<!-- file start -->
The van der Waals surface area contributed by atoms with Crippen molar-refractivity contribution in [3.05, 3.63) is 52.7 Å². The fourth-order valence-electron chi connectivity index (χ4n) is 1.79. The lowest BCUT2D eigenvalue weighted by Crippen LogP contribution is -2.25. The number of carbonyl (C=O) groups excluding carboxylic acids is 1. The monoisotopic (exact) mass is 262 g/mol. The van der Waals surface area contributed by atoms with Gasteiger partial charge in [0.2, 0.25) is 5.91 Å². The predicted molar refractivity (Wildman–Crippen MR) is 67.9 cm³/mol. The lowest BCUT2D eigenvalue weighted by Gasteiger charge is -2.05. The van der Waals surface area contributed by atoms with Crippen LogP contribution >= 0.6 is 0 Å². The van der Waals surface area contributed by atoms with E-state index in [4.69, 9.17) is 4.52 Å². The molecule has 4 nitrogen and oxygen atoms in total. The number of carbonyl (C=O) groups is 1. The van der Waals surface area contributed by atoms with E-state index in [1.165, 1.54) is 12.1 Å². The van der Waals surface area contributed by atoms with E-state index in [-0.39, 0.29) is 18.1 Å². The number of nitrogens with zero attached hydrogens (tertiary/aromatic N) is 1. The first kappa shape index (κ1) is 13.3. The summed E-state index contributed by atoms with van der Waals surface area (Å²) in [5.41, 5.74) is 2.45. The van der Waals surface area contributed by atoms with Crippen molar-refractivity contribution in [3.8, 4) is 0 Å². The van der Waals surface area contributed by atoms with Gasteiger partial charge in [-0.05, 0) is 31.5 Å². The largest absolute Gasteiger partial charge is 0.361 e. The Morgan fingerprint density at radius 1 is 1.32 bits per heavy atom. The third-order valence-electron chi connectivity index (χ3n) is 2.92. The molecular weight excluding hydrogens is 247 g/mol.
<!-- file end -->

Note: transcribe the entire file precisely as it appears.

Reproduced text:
The van der Waals surface area contributed by atoms with Crippen molar-refractivity contribution in [3.05, 3.63) is 52.7 Å². The fourth-order valence-electron chi connectivity index (χ4n) is 1.79. The lowest BCUT2D eigenvalue weighted by Crippen LogP contribution is -2.25. The number of carbonyl (C=O) groups excluding carboxylic acids is 1. The monoisotopic (exact) mass is 262 g/mol. The van der Waals surface area contributed by atoms with Gasteiger partial charge in [0.2, 0.25) is 5.91 Å². The predicted molar refractivity (Wildman–Crippen MR) is 67.9 cm³/mol. The lowest BCUT2D eigenvalue weighted by Gasteiger charge is -2.05. The van der Waals surface area contributed by atoms with Crippen LogP contribution >= 0.6 is 0 Å². The van der Waals surface area contributed by atoms with E-state index in [4.69, 9.17) is 4.52 Å². The molecule has 4 nitrogen and oxygen atoms in total. The number of carbonyl (C=O) groups is 1. The van der Waals surface area contributed by atoms with E-state index in [1.165, 1.54) is 12.1 Å². The van der Waals surface area contributed by atoms with E-state index in [-0.39, 0.29) is 18.1 Å². The number of nitrogens with zero attached hydrogens (tertiary/aromatic N) is 1. The first kappa shape index (κ1) is 13.3. The summed E-state index contributed by atoms with van der Waals surface area (Å²) in [5.41, 5.74) is 2.45. The van der Waals surface area contributed by atoms with Crippen molar-refractivity contribution in [3.8, 4) is 0 Å². The van der Waals surface area contributed by atoms with Gasteiger partial charge in [-0.05, 0) is 31.5 Å². The largest absolute Gasteiger partial charge is 0.361 e. The Morgan fingerprint density at radius 1 is 1.32 bits per heavy atom. The third-order valence-electron chi connectivity index (χ3n) is 2.92. The molecular weight excluding hydrogens is 247 g/mol.